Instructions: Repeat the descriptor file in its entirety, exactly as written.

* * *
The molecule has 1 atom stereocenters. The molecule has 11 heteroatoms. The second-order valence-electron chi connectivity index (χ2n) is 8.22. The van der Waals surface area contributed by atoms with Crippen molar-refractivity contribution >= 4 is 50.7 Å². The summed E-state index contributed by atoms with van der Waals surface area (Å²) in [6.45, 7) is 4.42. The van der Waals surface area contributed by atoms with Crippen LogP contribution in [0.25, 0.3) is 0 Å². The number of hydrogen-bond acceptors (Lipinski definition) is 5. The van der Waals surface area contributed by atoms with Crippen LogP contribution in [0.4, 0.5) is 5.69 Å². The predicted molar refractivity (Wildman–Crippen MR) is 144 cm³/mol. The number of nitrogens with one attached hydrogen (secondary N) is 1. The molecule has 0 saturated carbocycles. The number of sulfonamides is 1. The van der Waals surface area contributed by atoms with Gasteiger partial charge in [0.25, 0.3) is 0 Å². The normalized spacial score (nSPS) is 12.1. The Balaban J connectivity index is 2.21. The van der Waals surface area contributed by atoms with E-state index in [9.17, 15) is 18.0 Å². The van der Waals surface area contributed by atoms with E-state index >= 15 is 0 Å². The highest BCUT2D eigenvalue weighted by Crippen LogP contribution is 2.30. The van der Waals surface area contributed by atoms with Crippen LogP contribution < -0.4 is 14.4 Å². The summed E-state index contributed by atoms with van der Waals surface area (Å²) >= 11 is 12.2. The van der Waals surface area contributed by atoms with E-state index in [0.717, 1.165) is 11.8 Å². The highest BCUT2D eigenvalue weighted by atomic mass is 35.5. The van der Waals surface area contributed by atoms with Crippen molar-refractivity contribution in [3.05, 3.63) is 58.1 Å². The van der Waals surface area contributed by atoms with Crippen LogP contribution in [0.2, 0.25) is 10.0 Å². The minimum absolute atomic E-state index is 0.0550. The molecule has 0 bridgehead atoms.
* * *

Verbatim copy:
The molecule has 1 atom stereocenters. The molecule has 11 heteroatoms. The second-order valence-electron chi connectivity index (χ2n) is 8.22. The van der Waals surface area contributed by atoms with Crippen molar-refractivity contribution >= 4 is 50.7 Å². The summed E-state index contributed by atoms with van der Waals surface area (Å²) in [6.45, 7) is 4.42. The van der Waals surface area contributed by atoms with Crippen LogP contribution in [0.25, 0.3) is 0 Å². The number of hydrogen-bond acceptors (Lipinski definition) is 5. The van der Waals surface area contributed by atoms with Crippen LogP contribution in [0.4, 0.5) is 5.69 Å². The predicted molar refractivity (Wildman–Crippen MR) is 144 cm³/mol. The number of nitrogens with one attached hydrogen (secondary N) is 1. The molecule has 0 saturated carbocycles. The number of sulfonamides is 1. The van der Waals surface area contributed by atoms with Gasteiger partial charge in [0.25, 0.3) is 0 Å². The normalized spacial score (nSPS) is 12.1. The Balaban J connectivity index is 2.21. The van der Waals surface area contributed by atoms with E-state index in [9.17, 15) is 18.0 Å². The van der Waals surface area contributed by atoms with E-state index >= 15 is 0 Å². The highest BCUT2D eigenvalue weighted by Crippen LogP contribution is 2.30. The van der Waals surface area contributed by atoms with Crippen LogP contribution < -0.4 is 14.4 Å². The summed E-state index contributed by atoms with van der Waals surface area (Å²) >= 11 is 12.2. The van der Waals surface area contributed by atoms with E-state index in [0.717, 1.165) is 11.8 Å². The highest BCUT2D eigenvalue weighted by atomic mass is 35.5. The van der Waals surface area contributed by atoms with Crippen molar-refractivity contribution in [3.05, 3.63) is 58.1 Å². The van der Waals surface area contributed by atoms with Crippen LogP contribution in [0.2, 0.25) is 10.0 Å². The minimum absolute atomic E-state index is 0.0550. The molecule has 0 bridgehead atoms.